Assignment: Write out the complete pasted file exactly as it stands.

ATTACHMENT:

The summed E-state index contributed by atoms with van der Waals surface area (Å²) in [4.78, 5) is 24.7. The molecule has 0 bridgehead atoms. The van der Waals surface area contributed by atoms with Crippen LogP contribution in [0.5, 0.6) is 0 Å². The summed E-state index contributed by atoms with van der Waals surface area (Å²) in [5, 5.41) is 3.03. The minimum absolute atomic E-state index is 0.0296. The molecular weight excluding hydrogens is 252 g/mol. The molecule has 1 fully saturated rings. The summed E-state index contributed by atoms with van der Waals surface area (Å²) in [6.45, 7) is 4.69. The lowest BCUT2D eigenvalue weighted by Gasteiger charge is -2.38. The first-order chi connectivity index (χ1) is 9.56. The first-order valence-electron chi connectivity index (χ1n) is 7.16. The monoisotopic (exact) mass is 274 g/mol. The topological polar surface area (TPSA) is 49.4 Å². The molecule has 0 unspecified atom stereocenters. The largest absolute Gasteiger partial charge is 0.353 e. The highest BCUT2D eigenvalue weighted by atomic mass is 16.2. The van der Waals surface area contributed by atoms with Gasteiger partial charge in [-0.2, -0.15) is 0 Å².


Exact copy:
The summed E-state index contributed by atoms with van der Waals surface area (Å²) in [4.78, 5) is 24.7. The molecule has 0 bridgehead atoms. The van der Waals surface area contributed by atoms with Crippen LogP contribution in [0.5, 0.6) is 0 Å². The summed E-state index contributed by atoms with van der Waals surface area (Å²) in [5, 5.41) is 3.03. The minimum absolute atomic E-state index is 0.0296. The molecular weight excluding hydrogens is 252 g/mol. The molecule has 1 fully saturated rings. The summed E-state index contributed by atoms with van der Waals surface area (Å²) in [6.45, 7) is 4.69. The lowest BCUT2D eigenvalue weighted by Gasteiger charge is -2.38. The first-order chi connectivity index (χ1) is 9.56. The first-order valence-electron chi connectivity index (χ1n) is 7.16. The monoisotopic (exact) mass is 274 g/mol. The topological polar surface area (TPSA) is 49.4 Å². The molecule has 0 unspecified atom stereocenters. The largest absolute Gasteiger partial charge is 0.353 e. The highest BCUT2D eigenvalue weighted by atomic mass is 16.2. The van der Waals surface area contributed by atoms with Gasteiger partial charge in [-0.2, -0.15) is 0 Å².